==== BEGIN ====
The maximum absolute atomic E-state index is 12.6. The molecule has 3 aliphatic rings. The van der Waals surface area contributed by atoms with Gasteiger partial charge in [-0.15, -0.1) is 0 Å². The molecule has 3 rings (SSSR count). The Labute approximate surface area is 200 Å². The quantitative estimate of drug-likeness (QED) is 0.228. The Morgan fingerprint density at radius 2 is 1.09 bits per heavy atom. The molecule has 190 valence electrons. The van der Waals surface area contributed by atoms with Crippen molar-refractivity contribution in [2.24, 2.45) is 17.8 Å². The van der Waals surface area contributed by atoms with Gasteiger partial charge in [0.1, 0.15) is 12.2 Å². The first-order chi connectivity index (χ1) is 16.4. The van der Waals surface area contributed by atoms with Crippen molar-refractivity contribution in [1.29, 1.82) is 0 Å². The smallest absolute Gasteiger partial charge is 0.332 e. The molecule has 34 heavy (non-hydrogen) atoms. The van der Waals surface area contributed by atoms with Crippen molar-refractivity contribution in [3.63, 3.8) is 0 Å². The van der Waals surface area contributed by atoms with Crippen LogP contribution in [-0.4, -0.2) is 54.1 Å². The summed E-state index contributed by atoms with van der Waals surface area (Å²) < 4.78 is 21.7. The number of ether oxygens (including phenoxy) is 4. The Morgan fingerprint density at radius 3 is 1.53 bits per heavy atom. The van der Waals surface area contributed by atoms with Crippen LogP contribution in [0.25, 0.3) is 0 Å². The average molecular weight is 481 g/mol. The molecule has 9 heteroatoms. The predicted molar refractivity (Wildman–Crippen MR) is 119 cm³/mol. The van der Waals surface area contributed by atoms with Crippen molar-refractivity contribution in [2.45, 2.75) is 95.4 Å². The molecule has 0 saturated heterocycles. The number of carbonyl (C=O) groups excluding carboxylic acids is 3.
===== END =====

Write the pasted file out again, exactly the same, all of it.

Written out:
The maximum absolute atomic E-state index is 12.6. The molecule has 3 aliphatic rings. The van der Waals surface area contributed by atoms with Gasteiger partial charge in [-0.15, -0.1) is 0 Å². The molecule has 3 rings (SSSR count). The Labute approximate surface area is 200 Å². The quantitative estimate of drug-likeness (QED) is 0.228. The Morgan fingerprint density at radius 2 is 1.09 bits per heavy atom. The molecule has 190 valence electrons. The van der Waals surface area contributed by atoms with Crippen molar-refractivity contribution in [2.24, 2.45) is 17.8 Å². The van der Waals surface area contributed by atoms with Gasteiger partial charge in [0.1, 0.15) is 12.2 Å². The first-order chi connectivity index (χ1) is 16.4. The van der Waals surface area contributed by atoms with Crippen molar-refractivity contribution in [1.29, 1.82) is 0 Å². The smallest absolute Gasteiger partial charge is 0.332 e. The molecule has 34 heavy (non-hydrogen) atoms. The van der Waals surface area contributed by atoms with Crippen molar-refractivity contribution in [3.63, 3.8) is 0 Å². The van der Waals surface area contributed by atoms with Crippen LogP contribution in [-0.4, -0.2) is 54.1 Å². The summed E-state index contributed by atoms with van der Waals surface area (Å²) < 4.78 is 21.7. The number of ether oxygens (including phenoxy) is 4. The Morgan fingerprint density at radius 3 is 1.53 bits per heavy atom. The van der Waals surface area contributed by atoms with Crippen LogP contribution in [0.25, 0.3) is 0 Å². The average molecular weight is 481 g/mol. The molecule has 9 heteroatoms. The predicted molar refractivity (Wildman–Crippen MR) is 119 cm³/mol. The van der Waals surface area contributed by atoms with Crippen molar-refractivity contribution in [2.45, 2.75) is 95.4 Å². The molecule has 0 saturated heterocycles. The number of carbonyl (C=O) groups excluding carboxylic acids is 3.